Anita Hill’s Hollywood Commission takes on harassment in the entertainment industry

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Anita HIll chairs the Hollywood Commission, which surveyed almost 10,000 workers on the issues of harassment and accountability in Hollywood. Photo by Tulsa City-County Library/Flickr.

In the three years since the #MeToo movement became widely known, Harvey Weinstein was sent to prison, and powerful men like former CBS chairman Les Moonves lost their jobs. The movement has now expanded to include racist and toxic behavior, as coverage of The Ellen Show made clear. 

The Hollywood Commission has data to back that up. The organization, chaired by Anita Hill, surveyed more than 9,600 Hollywood workers and found that 64% didn’t think people with power would be held accountable for misconduct. Fewer than half said the industry made progress since the #MeToo movement began in 2017.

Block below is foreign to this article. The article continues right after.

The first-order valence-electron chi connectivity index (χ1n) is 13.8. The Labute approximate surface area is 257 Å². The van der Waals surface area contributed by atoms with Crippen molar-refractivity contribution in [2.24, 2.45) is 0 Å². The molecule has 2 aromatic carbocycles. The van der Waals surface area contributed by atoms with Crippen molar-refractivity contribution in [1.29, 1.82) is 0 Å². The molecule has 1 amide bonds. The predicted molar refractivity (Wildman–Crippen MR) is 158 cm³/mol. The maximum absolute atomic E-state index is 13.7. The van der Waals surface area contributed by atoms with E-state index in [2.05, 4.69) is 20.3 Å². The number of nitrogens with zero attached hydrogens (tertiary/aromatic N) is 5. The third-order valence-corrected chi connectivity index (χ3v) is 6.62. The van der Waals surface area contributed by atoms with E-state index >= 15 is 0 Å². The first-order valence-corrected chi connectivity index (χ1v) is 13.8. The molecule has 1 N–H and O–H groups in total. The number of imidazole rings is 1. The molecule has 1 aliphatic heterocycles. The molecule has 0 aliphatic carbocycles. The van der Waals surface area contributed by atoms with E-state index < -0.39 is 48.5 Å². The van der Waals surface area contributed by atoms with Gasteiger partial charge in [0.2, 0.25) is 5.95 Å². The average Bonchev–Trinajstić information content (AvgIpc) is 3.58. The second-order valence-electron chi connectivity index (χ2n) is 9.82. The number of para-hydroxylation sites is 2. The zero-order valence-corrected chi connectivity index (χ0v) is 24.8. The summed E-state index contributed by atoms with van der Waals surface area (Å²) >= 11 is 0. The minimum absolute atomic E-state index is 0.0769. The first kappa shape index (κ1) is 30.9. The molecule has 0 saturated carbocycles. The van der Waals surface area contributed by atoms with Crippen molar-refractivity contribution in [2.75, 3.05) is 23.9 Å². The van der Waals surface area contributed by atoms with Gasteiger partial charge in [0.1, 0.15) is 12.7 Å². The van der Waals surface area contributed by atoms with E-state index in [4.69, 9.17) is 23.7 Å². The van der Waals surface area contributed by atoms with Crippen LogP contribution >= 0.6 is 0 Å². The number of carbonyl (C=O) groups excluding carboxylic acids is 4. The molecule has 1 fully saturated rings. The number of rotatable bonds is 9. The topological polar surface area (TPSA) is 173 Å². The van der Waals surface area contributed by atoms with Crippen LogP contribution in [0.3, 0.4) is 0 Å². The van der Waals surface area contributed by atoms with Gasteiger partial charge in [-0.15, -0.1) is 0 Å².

Starting early next year, the Hollywood Commission will launch a cross-industry reporting platform so people can make anonymous complaints. Reports can be passed to an employer or other entity. The commission’s partner organizations include the major media companies, agencies and guilds. The commission has no enforcement powers. Each company or organization is expected to manage its own response to complaints.

Anita Hill chairs the Hollywood Commission, and attorney Nina Shaw is a co-founder and board member. Hill says a reporting system is needed in Hollywood, particularly since so many jobs are temporary, allowing repeat offenders to avoid consequences.

Credits

Guest:
Anita Hill - Brandeis University

Host:
Kim Masters

Producer:
Kaitlin Parker